I'll admit to being more than a little shocked at the findings of this new NBER study on corruption in America. A couple of Harvard economists did a cross-county comparison and found, not terribly surprisingly, that corruption is lower in areas with higher education and income (where, presumably, people have the luxury of keeping closer tabs on their elected officials). The shocker was the absence of any independent correlation between corruption and the size and scope of government, which amounts to saying that you don't get more corruption when the opportunities to be corrupt (more rules for which to peddle exemptions, more revenue to skim) increase. Haven't had a chance to read the whole paper yet, but it's an interesting and highly counterintuitive finding if it holds up.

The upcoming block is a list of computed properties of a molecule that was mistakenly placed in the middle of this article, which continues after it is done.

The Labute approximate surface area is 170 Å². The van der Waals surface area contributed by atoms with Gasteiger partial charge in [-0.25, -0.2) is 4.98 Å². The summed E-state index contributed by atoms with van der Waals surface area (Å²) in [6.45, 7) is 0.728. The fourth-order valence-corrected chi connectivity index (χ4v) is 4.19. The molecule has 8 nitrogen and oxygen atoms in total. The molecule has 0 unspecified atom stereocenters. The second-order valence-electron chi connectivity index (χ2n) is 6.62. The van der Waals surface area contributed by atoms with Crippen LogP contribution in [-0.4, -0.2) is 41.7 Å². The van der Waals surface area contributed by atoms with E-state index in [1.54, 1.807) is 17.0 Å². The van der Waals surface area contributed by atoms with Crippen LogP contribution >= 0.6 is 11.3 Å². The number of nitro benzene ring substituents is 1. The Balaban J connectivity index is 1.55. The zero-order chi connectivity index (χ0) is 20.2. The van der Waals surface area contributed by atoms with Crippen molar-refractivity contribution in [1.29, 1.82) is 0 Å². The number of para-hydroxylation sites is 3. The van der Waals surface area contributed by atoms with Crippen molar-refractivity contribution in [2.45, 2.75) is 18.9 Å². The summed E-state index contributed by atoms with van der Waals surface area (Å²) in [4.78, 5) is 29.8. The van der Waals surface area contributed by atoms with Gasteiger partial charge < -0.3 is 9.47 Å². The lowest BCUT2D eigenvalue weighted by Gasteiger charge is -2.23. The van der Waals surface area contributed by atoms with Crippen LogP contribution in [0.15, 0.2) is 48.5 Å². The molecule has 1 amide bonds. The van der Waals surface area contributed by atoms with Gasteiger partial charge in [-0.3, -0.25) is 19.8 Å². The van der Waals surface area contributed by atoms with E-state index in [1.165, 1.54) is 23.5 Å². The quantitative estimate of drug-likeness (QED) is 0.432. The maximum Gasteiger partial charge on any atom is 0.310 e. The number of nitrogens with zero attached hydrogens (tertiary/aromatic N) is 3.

It took a jury 26 minutes to decide that Jonathan Vanderhagen wasn't guilty.
A court ruled that officers did not have enough information to know whether or not stealing violates the Constitution.
Jonathan Vanderhagen believes a judge doomed his son to an early death. The judge says Vanderhagen's Facebook posts were intimidating.
Appeals Court Rejects Qualified Immunity Claim by Dallas Transit Cop Who Arrested a Photographer for Taking Pictures
Officer Stephanie Branch arrested Avi Adelman for criminal trespass even though he was not doing anything illegal.